Descent to the bottom of the sea – B. Neal

Dr. Greg Rouse is an expert in the wild and fantastical life forms that live at the bottom of the sea. He can glance at a tiny worm writhing in a microscope image and identify it as easily as you would know your own brother across the room. He has been a traveler in deep and cold ocean bottom all around the world, from Greenland to Australia, sometimes actually going down himself into the darkness in submarines or by diving, and sometimes “visiting” by means of dropping down drags and scoops, and bringing up the residents and their worlds for investigation in the laboratory. On this voyage he has dropped a box core sampling device to 1500 feet, nearly a third of a mile, and brought a perfect square of bottom mud up the surface for examination, somewhat like lifting a whole city block of houses up to another world, complete with intact buildings, forests, and all the people who live in that place. In this case the place is the deep ocean, and the buildings are holes and layers in the mud, the trees of the “forest” have trunks formed from chains of bacteria, the “grass” is a felt-like carpet of entwined strands of bacteria, and the residents themselves are tiny animals making their living in this place at the bottom of the ocean where a human, or even most fish and other familiar ocean creatures, could not possibly survive for a second.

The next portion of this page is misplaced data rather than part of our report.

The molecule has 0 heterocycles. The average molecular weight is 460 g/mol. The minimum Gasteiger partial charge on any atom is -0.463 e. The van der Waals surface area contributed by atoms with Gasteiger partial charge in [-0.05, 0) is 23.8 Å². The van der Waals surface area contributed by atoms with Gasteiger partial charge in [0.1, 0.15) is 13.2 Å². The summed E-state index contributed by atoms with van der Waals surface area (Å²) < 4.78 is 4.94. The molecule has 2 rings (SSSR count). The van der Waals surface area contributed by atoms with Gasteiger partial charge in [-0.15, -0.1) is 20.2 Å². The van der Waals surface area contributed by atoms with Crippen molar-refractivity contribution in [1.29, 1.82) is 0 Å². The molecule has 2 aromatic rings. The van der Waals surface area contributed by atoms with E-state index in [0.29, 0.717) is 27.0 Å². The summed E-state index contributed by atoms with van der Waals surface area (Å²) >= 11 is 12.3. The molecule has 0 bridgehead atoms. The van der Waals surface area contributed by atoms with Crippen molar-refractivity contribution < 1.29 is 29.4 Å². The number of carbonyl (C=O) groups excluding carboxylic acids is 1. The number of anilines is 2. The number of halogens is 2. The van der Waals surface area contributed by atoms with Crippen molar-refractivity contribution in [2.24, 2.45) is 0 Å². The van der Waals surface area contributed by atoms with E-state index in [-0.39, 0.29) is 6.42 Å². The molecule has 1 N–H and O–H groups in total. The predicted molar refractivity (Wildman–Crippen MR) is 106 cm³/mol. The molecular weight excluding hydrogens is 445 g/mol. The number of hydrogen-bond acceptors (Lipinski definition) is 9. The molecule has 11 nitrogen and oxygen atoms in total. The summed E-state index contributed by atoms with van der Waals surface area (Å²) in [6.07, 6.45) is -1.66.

This is a place akin to the fantasy world in the book “James and the Giant Peach,” where worms in the garden attain tremendous size due to a pesticide application error, and scale is warped from what we are used to. In our undersea world, the bacteria that are examined by Dr. Rouse and others under the microscope are growing even larger than the animals that graze among them. This is a world with very little oxygen, the life-giving element so ubiquitous in most of the rest of the world, and thus is different than nearly anything found on land. There are only five animals known to inhabit this hostile world, and one of the main purposes of this voyage is to discover what these animals are eating, and how they live in this world of bacteria, which is layered not only the environment but also the skins of many of the animal residents as well, like a thick winter coat, giving them a whitish appearance. Four of these animals are worms, and one is a snail, looking similar to something you might find in a garden, but smaller and more fragile in this still world without gravity, and sporting a coat of red bacterial paint. These incredibly tough gastropods can come up from 1500 feet, where the pressure on their bodies is about 40 times the air pressure of the surface, and still crawl around on the surface. They will be preserved by Dr. Rouse, brought back to the lab for genetic analysis by the chief scientist Mindi Summers, who will hopefully add to our knowledge of how these ecosystems function without either oxygen or light.